new york city - gentrification

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I need to talk about gentrification - a word I don't like, because it is pejorative, but it has stuck.  NYC Mayor Bill de Blasio has made affordable housing a central thrust of his administration and is doing some good work providing tax relief for developers who develop affordable housing in their developments

What is 'affordable' is a tricky question, but on the face of it there are genuinely affordable houses within the developments.  He is also trying to increase the number of units that have rent controls, and has just started a programme of building modular housing.

All this won't go against the market - you need to enter a lottery for each level of housing (the lowest one being the most over-subscribed) - and it will mean that general rents continue to rise which people won't be able to afford.

I found two different viewpoints on this - both from native Brooklyn-ites.  One talked about it as a cancer that was now unstoppable, and that he'd soon have to leave his Brooklyn flat, and his community.  He talked about transient people living 5 to a 2-bed flat and not joining the community (a difference I see to London where people I feel do want to stay more long-term).  He admitted it was far safer now (he was shot in the stomach aged 14).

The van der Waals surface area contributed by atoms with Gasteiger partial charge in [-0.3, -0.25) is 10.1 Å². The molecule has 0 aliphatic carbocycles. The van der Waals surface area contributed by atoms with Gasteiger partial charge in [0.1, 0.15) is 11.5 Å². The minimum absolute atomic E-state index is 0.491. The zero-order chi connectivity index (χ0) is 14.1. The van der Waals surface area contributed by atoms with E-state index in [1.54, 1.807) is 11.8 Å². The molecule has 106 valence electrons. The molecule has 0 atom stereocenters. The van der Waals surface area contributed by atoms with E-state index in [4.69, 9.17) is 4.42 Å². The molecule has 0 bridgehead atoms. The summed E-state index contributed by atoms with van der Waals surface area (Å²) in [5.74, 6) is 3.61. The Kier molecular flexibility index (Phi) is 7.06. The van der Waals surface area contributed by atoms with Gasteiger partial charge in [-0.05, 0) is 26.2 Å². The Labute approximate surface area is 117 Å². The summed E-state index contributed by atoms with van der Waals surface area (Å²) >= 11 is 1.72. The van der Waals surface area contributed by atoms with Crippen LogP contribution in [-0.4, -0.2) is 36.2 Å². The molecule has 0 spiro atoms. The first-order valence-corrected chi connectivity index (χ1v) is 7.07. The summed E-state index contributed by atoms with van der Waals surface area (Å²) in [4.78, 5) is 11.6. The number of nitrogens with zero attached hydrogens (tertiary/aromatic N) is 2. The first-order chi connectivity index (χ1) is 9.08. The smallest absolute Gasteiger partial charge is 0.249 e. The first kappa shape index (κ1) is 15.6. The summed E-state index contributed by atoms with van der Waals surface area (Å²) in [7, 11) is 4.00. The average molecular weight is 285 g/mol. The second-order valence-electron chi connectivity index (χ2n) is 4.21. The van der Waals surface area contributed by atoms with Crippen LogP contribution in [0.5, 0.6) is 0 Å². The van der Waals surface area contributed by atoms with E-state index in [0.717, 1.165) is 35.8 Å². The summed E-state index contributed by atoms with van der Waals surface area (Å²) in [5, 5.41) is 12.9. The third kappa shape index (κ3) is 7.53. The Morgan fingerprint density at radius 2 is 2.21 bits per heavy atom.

The other viewpoint was that you need to go with the entrepreneurial energy, it's New York and you need to assert yourself, Naz has opened a chicken and waffle restaurant (that I went to and it was awesome), and that this beats the racial polarisation and violence of the 70s to 90s.

Something I saw in the eyes of NYC in people aged 50+, the memory of the hard years, when the city was broke.  It seems universal that they continue to push on because they know that they don't want to go back to that.

(The image above is from Brooklyn looking across to Manhattan where new apartments have been built).

Posted on 18th March 2018 from New York City

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Tim WilliamsCities, People